Hashtag Annoying

It is really more fun in the Philippines. Especially when it’s election season. And it gets even more fun when there’s a presidential election. Add the fact that the Philippines is considered as “the social media capital of the world,” expect all that fun to go viral quickly.

This week, it was very amusing for me to see presidential candidates Mar Roxas and Jojo Binay reveal a bit of their true selves through social media. Roxas with his “Happy Anniversary” greeting to his “fellow veterans of the Zamboanga siege” on Facebook on September 9 and Binay and the trending tweets with the satirical hashtag BinayBwisitsUPLB after he got roasted during a forum on governance, transparency and social transformation at the University of the Philippines in Los Baños (UPLB) on September 15.

Roxas edited his post and removed the “Happy Anniversary” greeting after getting a lot of negative reactions online. He also issued a statement to clarify what he meant by that post. He said it was meant to recall the siege and a testament to the “determination and resilience” of the people of Zamboanga. “It was in this sense that I greeted our compatriots and comrades. To those who may have taken offense, none was intended,” he said.

I don’t know about you but that did not sound like an apology to me. I believe a heartfelt apology from Roxas was needed because recalling a tragedy, no matter how heroic the response to it might have been, did not merit any greeting, happy or not.  His sense in greeting his “compatriots and comrades” just did not make any sense at all.

First of all, such arrogance of Roxas to call himself a veteran of anything. Let others say that about you, Mr. False Modesty. And second, how tricky and clever of you to seemingly praise the people of Zamboanga and reminding them that you were with them for “all those 21 days” when we know what you are obviously going for — you want us to praise and thank you for doing your job, or what you prefer to call your “sacrifice.” Third, who the heck uses “indelibly” in a sentence these days? Pretentious public servants most likely.

Oh, Mar, when are you going to finally get the point that it is not about you? Can’t you just do your job like any normal person without rubbing it in our faces how great a sacrifice you are making for us?

Meanwhile, Binay keeps saying “it’s not my job.” When asked by UPLB students what he has done about the peace talks, political killings and human rights violations, he reportedly replied in Tagalog: “If I interfere, the police and the defense department will not like it and they will say: ‘That’s not your job.’ Yes, I was with the administration but organizationally, functionally, I have no function there.”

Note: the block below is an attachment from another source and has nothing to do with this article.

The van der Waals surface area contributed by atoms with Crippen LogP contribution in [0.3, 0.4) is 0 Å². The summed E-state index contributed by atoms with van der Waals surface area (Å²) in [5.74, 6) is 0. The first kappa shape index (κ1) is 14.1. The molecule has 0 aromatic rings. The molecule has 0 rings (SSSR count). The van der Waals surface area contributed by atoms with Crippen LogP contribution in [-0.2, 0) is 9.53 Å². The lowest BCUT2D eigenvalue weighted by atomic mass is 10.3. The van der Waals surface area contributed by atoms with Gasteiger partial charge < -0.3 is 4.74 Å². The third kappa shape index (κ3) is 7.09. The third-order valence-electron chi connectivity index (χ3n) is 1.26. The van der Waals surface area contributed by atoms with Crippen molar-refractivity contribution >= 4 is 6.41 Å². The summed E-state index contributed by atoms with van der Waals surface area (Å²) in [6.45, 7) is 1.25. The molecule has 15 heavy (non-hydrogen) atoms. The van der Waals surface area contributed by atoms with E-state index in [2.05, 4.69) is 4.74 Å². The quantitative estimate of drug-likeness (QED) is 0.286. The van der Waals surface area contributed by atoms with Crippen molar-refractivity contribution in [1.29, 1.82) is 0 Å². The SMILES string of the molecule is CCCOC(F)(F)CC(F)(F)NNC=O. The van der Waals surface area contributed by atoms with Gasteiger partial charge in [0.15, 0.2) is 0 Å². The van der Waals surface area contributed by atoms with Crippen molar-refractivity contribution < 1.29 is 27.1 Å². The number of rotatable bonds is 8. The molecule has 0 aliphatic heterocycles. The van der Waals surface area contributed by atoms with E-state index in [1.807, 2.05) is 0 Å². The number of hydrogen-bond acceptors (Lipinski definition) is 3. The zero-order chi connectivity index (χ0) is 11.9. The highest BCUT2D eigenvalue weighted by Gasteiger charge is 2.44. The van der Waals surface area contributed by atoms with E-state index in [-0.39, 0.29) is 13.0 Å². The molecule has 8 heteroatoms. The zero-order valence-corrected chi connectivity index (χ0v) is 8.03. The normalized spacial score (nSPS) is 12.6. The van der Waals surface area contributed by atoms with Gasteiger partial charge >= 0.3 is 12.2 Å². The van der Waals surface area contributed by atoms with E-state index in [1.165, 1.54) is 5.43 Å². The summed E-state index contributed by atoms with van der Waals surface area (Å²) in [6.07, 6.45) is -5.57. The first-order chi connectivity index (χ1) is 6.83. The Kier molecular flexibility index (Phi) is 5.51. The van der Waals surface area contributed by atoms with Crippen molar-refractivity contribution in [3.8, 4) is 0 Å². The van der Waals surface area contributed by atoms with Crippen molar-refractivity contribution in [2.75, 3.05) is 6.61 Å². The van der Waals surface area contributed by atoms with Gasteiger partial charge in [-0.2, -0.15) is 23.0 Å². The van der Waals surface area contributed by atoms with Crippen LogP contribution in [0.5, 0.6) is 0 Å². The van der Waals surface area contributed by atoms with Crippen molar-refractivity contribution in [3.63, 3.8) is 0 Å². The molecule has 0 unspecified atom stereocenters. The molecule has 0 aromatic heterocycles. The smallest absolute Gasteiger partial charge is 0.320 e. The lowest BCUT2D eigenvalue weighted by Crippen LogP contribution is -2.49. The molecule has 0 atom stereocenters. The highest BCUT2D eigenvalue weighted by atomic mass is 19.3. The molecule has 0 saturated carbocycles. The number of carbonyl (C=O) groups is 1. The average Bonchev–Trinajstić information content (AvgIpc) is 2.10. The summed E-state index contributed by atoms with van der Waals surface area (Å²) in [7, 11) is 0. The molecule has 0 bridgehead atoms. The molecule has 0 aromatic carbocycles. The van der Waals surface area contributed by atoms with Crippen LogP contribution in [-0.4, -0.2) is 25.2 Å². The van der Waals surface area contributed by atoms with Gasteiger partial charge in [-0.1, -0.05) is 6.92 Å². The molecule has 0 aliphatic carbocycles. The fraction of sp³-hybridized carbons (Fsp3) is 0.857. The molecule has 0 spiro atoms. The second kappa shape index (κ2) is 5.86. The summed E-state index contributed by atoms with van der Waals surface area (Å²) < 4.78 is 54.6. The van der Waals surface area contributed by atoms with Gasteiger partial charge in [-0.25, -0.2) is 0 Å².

Naturally, snarky commentary and jokes flooded on Twitter. Like this tweet from Ralph Alba (originally in Tagalog): “Parent: Son, clean your room! Son: It’s not my function!” #BinayBwisitsUPLB

Since Binay is so fond of blaming and criticizing “the current administration,” UPLB students pointed out that he is actually still part of this administration. Always going back to his  “I have no function there” argument, he insists: “We should ask the President. I don’t have the authority.”

Gosh, if the Vice-President of the Philippines seems helpless in doing something about our national problems, what then can ordinary Filipino citizens do?  And if the President is the only one with the authority to do anything in this country, does it mean he alone authorized the Mamasapano operations? If we are the boss of the President, shouldn’t he need to seek authority from us, too? And if the Vice-President cannot do anything, shouldn’t we just abolish that post and save money?

And these are the two choices we have for President of our country? The pretentious “all-about-me-and-the-sacrifice-I-do-for-my-ungrateful-compatriots” Roxas and the sneaky “it-is-not-my-function-and-those-allegations-are-not-yet-proven” Binay. Oh, Grace Poe is supposedly announcing her presidential bid soon, too. Then we will have the inexperienced adopted daughter, who may or may not have renounced her Filipino citizenship once upon a time, of the late ex-future President who was allegedly robbed, “not just once, but twice” (to quote that famous outburst of Susan Roces on national television) by the previous administration as another choice.

No, choosing the next president is not more fun in the Philippines. It is annoying.

First appeared on Mindanao Times, September 17, 2015